Connectionism and Phenomenology

  • Tom Nenon
Part of the Contributions to Phenomenology book series (CTPH, volume 16)


After a brief introduction to Connectionism and some general remarks on the relationship between Phenomenology and the empirical sciences, this paper presents examples of the way that both Phenomenology and Connectionism can benefit from insights derived from the other approach.


Empirical Science Mental Life Connectionist System Transcendental Phenomenology Phenomenological Reduction 
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  1. 1.
    See here, for instance, William Bechtel and Adele Abrahamsen, Connectionism and the Mind: An Introduction to Parallel Processing in Networks (Cambridge, Mass. and London: Basil Blackwell, 1991); John Tienson’s Introduction and William Bechtel’s survey of connectionism in: Terence Horgan and John Tienson (edd.), “Connectionism and the Philosophy of Mind,” Southern Journal of Philosophy, 26 (1988) Spindel Conference Supplementary Issue; and Teinson’s Introduction along with the revised version of Bechtel’s paper in: Tienson and Horgan (edd.), Connectionism and the Philosophy of Mind (Dordrecht/Boston/London: Kluwer, 1991). For an overview of the current philosophical debate on Connectionism, see in addition to these three volumes: William Ramsey, Stephen Stich, and David Rumelhart (edd.) Philosophy and Connectionist Theory (Hillsdale: Erlbaum, 1991).Google Scholar
  2. 2.
    An intriguing critique of current cognitive psychology and the computer model of the mind from a Continental perspective has recently been advanced by Fred Evans, Psychology and Nihilism: A Geneological Critique of the Computational Model of Mind, (Albany: State University of New York Press, 1992). Chapter 5 includes an explicit treatment of connectionism, which is followed in the next chapter by a critique of cognitive psychology that draws on Merleau-Ponty’s notion of the “body-subject.”Google Scholar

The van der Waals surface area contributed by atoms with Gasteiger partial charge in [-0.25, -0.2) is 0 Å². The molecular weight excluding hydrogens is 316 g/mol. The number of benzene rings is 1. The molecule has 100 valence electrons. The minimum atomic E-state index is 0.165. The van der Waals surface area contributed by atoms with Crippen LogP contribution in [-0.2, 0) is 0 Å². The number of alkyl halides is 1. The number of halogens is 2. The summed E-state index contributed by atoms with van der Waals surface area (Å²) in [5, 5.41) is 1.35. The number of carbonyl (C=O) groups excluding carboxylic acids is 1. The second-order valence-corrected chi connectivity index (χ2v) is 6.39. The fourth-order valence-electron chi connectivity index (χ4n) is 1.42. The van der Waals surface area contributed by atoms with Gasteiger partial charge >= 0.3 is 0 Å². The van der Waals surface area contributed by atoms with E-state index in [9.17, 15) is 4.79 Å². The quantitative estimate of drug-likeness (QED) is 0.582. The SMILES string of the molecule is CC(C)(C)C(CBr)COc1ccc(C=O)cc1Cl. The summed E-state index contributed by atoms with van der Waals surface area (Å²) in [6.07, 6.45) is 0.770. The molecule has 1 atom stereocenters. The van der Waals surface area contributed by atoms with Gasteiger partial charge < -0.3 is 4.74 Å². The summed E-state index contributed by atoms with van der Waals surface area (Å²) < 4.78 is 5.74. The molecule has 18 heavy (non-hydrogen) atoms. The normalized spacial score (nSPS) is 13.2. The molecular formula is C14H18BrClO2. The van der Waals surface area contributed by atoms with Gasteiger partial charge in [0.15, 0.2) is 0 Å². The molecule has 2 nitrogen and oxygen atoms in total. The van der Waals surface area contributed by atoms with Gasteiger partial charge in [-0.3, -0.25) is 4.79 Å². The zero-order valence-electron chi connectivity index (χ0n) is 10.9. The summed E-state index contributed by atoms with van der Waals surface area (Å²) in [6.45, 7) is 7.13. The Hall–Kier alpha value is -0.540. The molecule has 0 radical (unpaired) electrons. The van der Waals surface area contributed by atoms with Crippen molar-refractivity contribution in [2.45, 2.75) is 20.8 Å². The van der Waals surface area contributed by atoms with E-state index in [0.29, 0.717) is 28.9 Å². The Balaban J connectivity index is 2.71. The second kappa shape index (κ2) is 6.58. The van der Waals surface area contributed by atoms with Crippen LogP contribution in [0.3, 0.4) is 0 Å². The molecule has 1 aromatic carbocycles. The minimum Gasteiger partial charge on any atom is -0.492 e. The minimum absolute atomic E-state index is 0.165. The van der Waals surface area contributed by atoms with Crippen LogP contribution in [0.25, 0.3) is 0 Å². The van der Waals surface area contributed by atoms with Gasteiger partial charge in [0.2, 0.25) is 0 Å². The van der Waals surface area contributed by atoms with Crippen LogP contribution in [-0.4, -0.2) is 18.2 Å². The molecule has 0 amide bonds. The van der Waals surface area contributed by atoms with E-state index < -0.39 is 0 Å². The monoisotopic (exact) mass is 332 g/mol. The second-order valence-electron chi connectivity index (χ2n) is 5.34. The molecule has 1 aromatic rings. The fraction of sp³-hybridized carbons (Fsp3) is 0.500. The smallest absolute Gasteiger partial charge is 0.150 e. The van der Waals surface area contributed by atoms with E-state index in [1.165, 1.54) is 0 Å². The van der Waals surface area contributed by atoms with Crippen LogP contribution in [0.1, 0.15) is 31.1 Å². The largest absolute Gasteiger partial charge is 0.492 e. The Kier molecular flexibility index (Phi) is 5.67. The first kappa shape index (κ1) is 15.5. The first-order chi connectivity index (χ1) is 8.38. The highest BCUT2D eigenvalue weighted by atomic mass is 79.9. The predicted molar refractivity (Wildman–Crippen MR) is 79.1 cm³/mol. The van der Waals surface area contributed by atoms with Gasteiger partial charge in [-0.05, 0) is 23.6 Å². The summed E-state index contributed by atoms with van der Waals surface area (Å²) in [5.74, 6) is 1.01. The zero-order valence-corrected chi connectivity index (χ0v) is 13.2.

3. 3.
    Tienson 1991, 1.Google Scholar
  4. 4.
    See here especially Bechtel and Abrahamsen, 8–14.Google Scholar
  5. 5.
    Tienson 1991: “Connectionist mathematics is the mathematics of dynamical systems; its equations look like equations in a physics text book. The mathematics of the classical picture is discrete mathematics. Its formulae look comfortingly (to the philosopher) like the formulae of formal logic.” (1–2)Google Scholar
  6. 7.
    An only somewhat longer and much clearer introduction to the basic model can be found in Tienson 1988, 6–13.Google Scholar
  7. 8.
    Compare, for instance, the title of the two important volumes by Rummelhart and McClelland that describe one research group’s experience in designing and employing such systems, volumes which were decisive in the emergence of connectionism as a widespread movement: D. E. Rumelhart and J. L. McLelland, Parallel Distributed Processing (Cambridge: MIT Press, 1986).Google Scholar
  8. 9.